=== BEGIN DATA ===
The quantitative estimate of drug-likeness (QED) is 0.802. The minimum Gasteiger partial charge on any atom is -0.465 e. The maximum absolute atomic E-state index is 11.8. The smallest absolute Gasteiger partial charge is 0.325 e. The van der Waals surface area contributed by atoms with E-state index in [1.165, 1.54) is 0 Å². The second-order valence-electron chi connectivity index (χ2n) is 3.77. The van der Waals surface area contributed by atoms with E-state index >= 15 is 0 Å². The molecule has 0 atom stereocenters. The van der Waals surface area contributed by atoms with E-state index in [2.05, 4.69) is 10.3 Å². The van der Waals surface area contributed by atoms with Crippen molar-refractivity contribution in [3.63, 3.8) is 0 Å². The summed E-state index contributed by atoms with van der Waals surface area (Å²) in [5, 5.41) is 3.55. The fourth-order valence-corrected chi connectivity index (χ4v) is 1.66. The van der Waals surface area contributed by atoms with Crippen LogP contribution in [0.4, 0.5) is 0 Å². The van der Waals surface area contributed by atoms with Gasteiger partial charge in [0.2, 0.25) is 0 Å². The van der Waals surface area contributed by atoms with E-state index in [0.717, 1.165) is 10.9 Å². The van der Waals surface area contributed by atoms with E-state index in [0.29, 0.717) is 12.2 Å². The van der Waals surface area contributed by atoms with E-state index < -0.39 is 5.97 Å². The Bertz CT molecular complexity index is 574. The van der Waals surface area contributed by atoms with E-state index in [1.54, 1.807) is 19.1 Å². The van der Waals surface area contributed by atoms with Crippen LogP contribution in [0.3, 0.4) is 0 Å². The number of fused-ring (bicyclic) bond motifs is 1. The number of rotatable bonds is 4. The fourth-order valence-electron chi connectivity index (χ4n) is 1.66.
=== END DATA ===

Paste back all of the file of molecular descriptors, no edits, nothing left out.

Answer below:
The quantitative estimate of drug-likeness (QED) is 0.802. The minimum Gasteiger partial charge on any atom is -0.465 e. The maximum absolute atomic E-state index is 11.8. The smallest absolute Gasteiger partial charge is 0.325 e. The van der Waals surface area contributed by atoms with E-state index in [1.165, 1.54) is 0 Å². The second-order valence-electron chi connectivity index (χ2n) is 3.77. The van der Waals surface area contributed by atoms with E-state index >= 15 is 0 Å². The molecule has 0 atom stereocenters. The van der Waals surface area contributed by atoms with E-state index in [2.05, 4.69) is 10.3 Å². The van der Waals surface area contributed by atoms with Crippen molar-refractivity contribution in [3.63, 3.8) is 0 Å². The summed E-state index contributed by atoms with van der Waals surface area (Å²) in [5, 5.41) is 3.55. The fourth-order valence-corrected chi connectivity index (χ4v) is 1.66. The van der Waals surface area contributed by atoms with Crippen LogP contribution in [0.4, 0.5) is 0 Å². The van der Waals surface area contributed by atoms with Gasteiger partial charge in [0.2, 0.25) is 0 Å². The van der Waals surface area contributed by atoms with E-state index in [0.717, 1.165) is 10.9 Å². The van der Waals surface area contributed by atoms with E-state index in [0.29, 0.717) is 12.2 Å². The van der Waals surface area contributed by atoms with E-state index < -0.39 is 5.97 Å². The Bertz CT molecular complexity index is 574. The van der Waals surface area contributed by atoms with E-state index in [1.54, 1.807) is 19.1 Å². The van der Waals surface area contributed by atoms with Crippen LogP contribution in [0.3, 0.4) is 0 Å². The number of fused-ring (bicyclic) bond motifs is 1. The number of rotatable bonds is 4. The fourth-order valence-electron chi connectivity index (χ4n) is 1.66.